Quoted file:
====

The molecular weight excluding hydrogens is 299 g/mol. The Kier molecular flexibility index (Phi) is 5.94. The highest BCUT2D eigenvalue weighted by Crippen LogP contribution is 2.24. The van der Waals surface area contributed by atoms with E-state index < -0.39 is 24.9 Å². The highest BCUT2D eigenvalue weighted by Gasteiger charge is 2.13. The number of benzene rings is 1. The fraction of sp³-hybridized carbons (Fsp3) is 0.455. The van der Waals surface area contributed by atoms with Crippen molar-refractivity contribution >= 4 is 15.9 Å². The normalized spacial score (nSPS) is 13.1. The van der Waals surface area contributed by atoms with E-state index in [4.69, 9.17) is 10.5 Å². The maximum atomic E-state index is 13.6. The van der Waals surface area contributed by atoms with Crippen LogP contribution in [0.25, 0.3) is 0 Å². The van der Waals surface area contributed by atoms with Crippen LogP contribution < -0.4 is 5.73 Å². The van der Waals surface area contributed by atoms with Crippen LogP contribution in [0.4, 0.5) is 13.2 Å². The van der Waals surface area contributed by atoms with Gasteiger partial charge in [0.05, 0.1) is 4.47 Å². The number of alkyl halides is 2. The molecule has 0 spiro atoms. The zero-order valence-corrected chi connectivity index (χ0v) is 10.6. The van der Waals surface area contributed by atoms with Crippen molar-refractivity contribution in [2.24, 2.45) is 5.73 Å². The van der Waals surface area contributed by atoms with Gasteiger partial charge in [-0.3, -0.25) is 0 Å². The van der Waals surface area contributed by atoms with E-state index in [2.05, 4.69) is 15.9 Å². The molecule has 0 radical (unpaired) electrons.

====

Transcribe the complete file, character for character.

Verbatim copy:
The molecular weight excluding hydrogens is 299 g/mol. The Kier molecular flexibility index (Phi) is 5.94. The highest BCUT2D eigenvalue weighted by Crippen LogP contribution is 2.24. The van der Waals surface area contributed by atoms with E-state index < -0.39 is 24.9 Å². The highest BCUT2D eigenvalue weighted by Gasteiger charge is 2.13. The number of benzene rings is 1. The fraction of sp³-hybridized carbons (Fsp3) is 0.455. The van der Waals surface area contributed by atoms with Crippen molar-refractivity contribution >= 4 is 15.9 Å². The normalized spacial score (nSPS) is 13.1. The van der Waals surface area contributed by atoms with E-state index in [4.69, 9.17) is 10.5 Å². The maximum atomic E-state index is 13.6. The van der Waals surface area contributed by atoms with Crippen LogP contribution in [0.25, 0.3) is 0 Å². The van der Waals surface area contributed by atoms with Crippen LogP contribution < -0.4 is 5.73 Å². The van der Waals surface area contributed by atoms with Crippen LogP contribution in [0.4, 0.5) is 13.2 Å². The van der Waals surface area contributed by atoms with Gasteiger partial charge in [0.05, 0.1) is 4.47 Å². The number of alkyl halides is 2. The molecule has 0 spiro atoms. The zero-order valence-corrected chi connectivity index (χ0v) is 10.6. The van der Waals surface area contributed by atoms with Crippen molar-refractivity contribution in [2.24, 2.45) is 5.73 Å². The van der Waals surface area contributed by atoms with Gasteiger partial charge in [-0.3, -0.25) is 0 Å². The van der Waals surface area contributed by atoms with E-state index in [2.05, 4.69) is 15.9 Å². The molecule has 0 radical (unpaired) electrons.